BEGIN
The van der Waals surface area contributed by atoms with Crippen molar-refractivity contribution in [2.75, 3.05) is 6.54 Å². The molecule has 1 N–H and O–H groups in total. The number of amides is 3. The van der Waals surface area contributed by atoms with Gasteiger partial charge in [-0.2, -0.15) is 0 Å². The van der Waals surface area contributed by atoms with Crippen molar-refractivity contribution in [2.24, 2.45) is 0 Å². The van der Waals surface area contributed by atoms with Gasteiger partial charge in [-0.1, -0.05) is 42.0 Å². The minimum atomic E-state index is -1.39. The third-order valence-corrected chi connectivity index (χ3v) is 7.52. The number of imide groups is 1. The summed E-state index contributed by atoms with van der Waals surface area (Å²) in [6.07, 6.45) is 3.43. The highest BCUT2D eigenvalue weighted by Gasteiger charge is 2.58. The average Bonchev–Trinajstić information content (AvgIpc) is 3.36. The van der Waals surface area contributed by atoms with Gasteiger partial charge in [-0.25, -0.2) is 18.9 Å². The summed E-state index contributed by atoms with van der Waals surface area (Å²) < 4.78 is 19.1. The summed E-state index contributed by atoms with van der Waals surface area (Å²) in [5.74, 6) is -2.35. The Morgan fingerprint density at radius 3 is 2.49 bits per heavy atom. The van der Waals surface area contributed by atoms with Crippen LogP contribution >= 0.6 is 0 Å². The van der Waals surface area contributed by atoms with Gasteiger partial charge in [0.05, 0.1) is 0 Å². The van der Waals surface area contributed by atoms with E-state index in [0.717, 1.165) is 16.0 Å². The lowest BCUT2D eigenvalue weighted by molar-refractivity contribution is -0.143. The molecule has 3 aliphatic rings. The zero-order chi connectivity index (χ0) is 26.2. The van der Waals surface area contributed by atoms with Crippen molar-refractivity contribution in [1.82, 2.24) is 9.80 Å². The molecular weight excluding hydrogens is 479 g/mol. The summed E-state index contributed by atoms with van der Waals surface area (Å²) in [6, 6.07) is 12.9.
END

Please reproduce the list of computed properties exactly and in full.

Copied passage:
The van der Waals surface area contributed by atoms with Crippen molar-refractivity contribution in [2.75, 3.05) is 6.54 Å². The molecule has 1 N–H and O–H groups in total. The number of amides is 3. The van der Waals surface area contributed by atoms with Gasteiger partial charge in [-0.2, -0.15) is 0 Å². The van der Waals surface area contributed by atoms with Crippen molar-refractivity contribution in [2.24, 2.45) is 0 Å². The van der Waals surface area contributed by atoms with Gasteiger partial charge in [-0.1, -0.05) is 42.0 Å². The minimum atomic E-state index is -1.39. The third-order valence-corrected chi connectivity index (χ3v) is 7.52. The number of imide groups is 1. The summed E-state index contributed by atoms with van der Waals surface area (Å²) in [6.07, 6.45) is 3.43. The highest BCUT2D eigenvalue weighted by Gasteiger charge is 2.58. The average Bonchev–Trinajstić information content (AvgIpc) is 3.36. The van der Waals surface area contributed by atoms with Gasteiger partial charge in [-0.25, -0.2) is 18.9 Å². The summed E-state index contributed by atoms with van der Waals surface area (Å²) < 4.78 is 19.1. The summed E-state index contributed by atoms with van der Waals surface area (Å²) in [5.74, 6) is -2.35. The Morgan fingerprint density at radius 3 is 2.49 bits per heavy atom. The van der Waals surface area contributed by atoms with Crippen LogP contribution >= 0.6 is 0 Å². The van der Waals surface area contributed by atoms with Gasteiger partial charge in [0.05, 0.1) is 0 Å². The van der Waals surface area contributed by atoms with E-state index in [0.717, 1.165) is 16.0 Å². The lowest BCUT2D eigenvalue weighted by molar-refractivity contribution is -0.143. The molecule has 3 aliphatic rings. The zero-order chi connectivity index (χ0) is 26.2. The van der Waals surface area contributed by atoms with Crippen molar-refractivity contribution in [1.82, 2.24) is 9.80 Å². The molecular weight excluding hydrogens is 479 g/mol. The summed E-state index contributed by atoms with van der Waals surface area (Å²) in [6, 6.07) is 12.9.